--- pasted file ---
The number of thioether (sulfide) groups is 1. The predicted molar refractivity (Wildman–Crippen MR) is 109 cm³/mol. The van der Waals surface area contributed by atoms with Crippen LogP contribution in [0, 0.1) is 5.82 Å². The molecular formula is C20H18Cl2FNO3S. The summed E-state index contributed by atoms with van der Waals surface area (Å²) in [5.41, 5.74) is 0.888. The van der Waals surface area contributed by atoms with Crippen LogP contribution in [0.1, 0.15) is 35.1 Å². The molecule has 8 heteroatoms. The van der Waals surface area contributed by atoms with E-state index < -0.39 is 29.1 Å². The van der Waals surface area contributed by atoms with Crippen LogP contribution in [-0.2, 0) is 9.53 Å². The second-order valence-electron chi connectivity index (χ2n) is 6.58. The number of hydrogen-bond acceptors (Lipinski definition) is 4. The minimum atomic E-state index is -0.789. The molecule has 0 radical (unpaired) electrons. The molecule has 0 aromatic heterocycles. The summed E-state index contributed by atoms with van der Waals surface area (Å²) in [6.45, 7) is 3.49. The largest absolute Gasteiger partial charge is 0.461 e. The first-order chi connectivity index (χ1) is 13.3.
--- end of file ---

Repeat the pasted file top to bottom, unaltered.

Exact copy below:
The number of thioether (sulfide) groups is 1. The predicted molar refractivity (Wildman–Crippen MR) is 109 cm³/mol. The van der Waals surface area contributed by atoms with Crippen LogP contribution in [0, 0.1) is 5.82 Å². The molecular formula is C20H18Cl2FNO3S. The summed E-state index contributed by atoms with van der Waals surface area (Å²) in [5.41, 5.74) is 0.888. The van der Waals surface area contributed by atoms with Crippen LogP contribution in [0.1, 0.15) is 35.1 Å². The molecule has 8 heteroatoms. The van der Waals surface area contributed by atoms with E-state index < -0.39 is 29.1 Å². The van der Waals surface area contributed by atoms with Crippen LogP contribution in [-0.2, 0) is 9.53 Å². The second-order valence-electron chi connectivity index (χ2n) is 6.58. The number of hydrogen-bond acceptors (Lipinski definition) is 4. The minimum atomic E-state index is -0.789. The molecule has 0 radical (unpaired) electrons. The molecule has 0 aromatic heterocycles. The summed E-state index contributed by atoms with van der Waals surface area (Å²) in [6.45, 7) is 3.49. The largest absolute Gasteiger partial charge is 0.461 e. The first-order chi connectivity index (χ1) is 13.3.